Honors Chinese class engages in intergenerational bonding

Students+and+residents+at+the+Golda+Meir+House

Students and residents at the Golda Meir House

Samantha Fredberg

by Samantha Fredberg

Residents of Chinese ancestry from the Golda Meir House, a senior independent living community in Newton, came to explore North April 26 with their friends, students of honors Chinese 5.
For the past several years, students in honors Chinese 5 have made visits to the Golda Meir House on Stanton Avenue of the Jewish Community Housing for Elders (JCHE) to visit residents of Chinese ancestry. JCHE is a program dedicated to providing housing for elders whose first language is not English. This year, students visited the Golda Meir House five times.
According to junior Winnie Chan, a participant in the outreach program, “it’s important to slow down, everything is happening so fast in high school. We kind of forget to take a deep breath, and talk to people who have already been through that experience. They can give you a lot of advice about life.”Chinese Golda Meir 2
On their visits to the Golda Meir House this year, the group played games, made dumplings, crafted lanterns, and celebrated numerous Chinese holidays and festivals such as Chinese New Year and the Lantern Festival, according to junior Sabrina Ng. The year’s programs concluded with the residents visiting North.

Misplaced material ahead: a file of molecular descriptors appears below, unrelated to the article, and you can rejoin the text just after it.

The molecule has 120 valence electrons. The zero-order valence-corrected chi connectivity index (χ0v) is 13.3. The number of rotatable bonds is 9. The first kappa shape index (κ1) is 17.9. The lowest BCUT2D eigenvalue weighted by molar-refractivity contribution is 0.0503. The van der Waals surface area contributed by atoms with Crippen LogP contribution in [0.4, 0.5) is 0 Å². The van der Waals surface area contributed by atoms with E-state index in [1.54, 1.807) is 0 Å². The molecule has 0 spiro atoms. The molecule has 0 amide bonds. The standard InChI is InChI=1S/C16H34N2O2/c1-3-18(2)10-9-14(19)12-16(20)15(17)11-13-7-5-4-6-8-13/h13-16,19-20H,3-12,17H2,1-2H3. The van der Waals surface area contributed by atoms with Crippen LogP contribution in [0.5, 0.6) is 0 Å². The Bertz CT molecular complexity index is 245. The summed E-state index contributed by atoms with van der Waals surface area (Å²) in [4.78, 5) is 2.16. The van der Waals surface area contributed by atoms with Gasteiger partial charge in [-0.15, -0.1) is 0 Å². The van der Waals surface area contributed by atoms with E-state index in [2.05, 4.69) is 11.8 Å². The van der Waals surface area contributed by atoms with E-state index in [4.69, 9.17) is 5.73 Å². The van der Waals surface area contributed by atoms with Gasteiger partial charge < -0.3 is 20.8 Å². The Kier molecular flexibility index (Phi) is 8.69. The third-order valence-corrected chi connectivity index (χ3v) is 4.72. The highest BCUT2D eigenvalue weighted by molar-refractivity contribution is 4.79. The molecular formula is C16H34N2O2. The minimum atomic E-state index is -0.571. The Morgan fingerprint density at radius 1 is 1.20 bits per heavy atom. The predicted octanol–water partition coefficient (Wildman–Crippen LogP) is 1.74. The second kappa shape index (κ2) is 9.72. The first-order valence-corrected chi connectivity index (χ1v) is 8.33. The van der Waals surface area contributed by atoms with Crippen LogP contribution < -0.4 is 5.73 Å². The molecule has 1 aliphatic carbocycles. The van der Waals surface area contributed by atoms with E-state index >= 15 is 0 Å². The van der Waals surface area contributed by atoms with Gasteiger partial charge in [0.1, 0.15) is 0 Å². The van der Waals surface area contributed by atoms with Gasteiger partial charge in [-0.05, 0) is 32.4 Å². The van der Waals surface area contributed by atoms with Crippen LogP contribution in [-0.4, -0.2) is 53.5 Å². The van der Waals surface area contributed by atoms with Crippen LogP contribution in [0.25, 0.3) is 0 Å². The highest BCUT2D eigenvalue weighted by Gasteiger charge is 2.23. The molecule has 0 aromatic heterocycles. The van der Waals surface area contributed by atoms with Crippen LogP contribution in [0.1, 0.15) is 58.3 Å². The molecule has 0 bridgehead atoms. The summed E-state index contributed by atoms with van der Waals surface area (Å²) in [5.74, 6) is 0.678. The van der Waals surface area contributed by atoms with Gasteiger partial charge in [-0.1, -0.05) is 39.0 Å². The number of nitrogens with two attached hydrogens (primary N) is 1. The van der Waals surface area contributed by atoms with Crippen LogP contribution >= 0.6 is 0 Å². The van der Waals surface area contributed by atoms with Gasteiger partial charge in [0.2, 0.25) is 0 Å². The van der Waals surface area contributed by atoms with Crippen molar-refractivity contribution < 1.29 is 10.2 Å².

During the visit, students led the residents on a tour of North. The residents went to high school in China, and were surprised by the differences between their schools and North, according to Chan.
Chinese teacher Star Lew said the outreach between students and elders creates an environment for students to practice Chinese, but also receive advice and wisdom.
“They have a lot of experience because they immigrated from China, and they’ve shared a lot of themselves with us,” Ng said. “I’ve learned life lessons from them.”
The residents also saw many benefits to this intergenerational outreach. “The residents are having fun because they don’t have or don’t see their grandchildren. Now they are seeing students and learning all these modern things,” Lew said.
The intergenerational outreach will continue at North in future years. According to Lew, the program will continue to benefit students and residents.
Ng said, “I think it’s important to have relationships with older people because they are perceived as weak or not cool, but in reality they’re like us. They love to talk, they love to play games, and they like to do everything that we like.”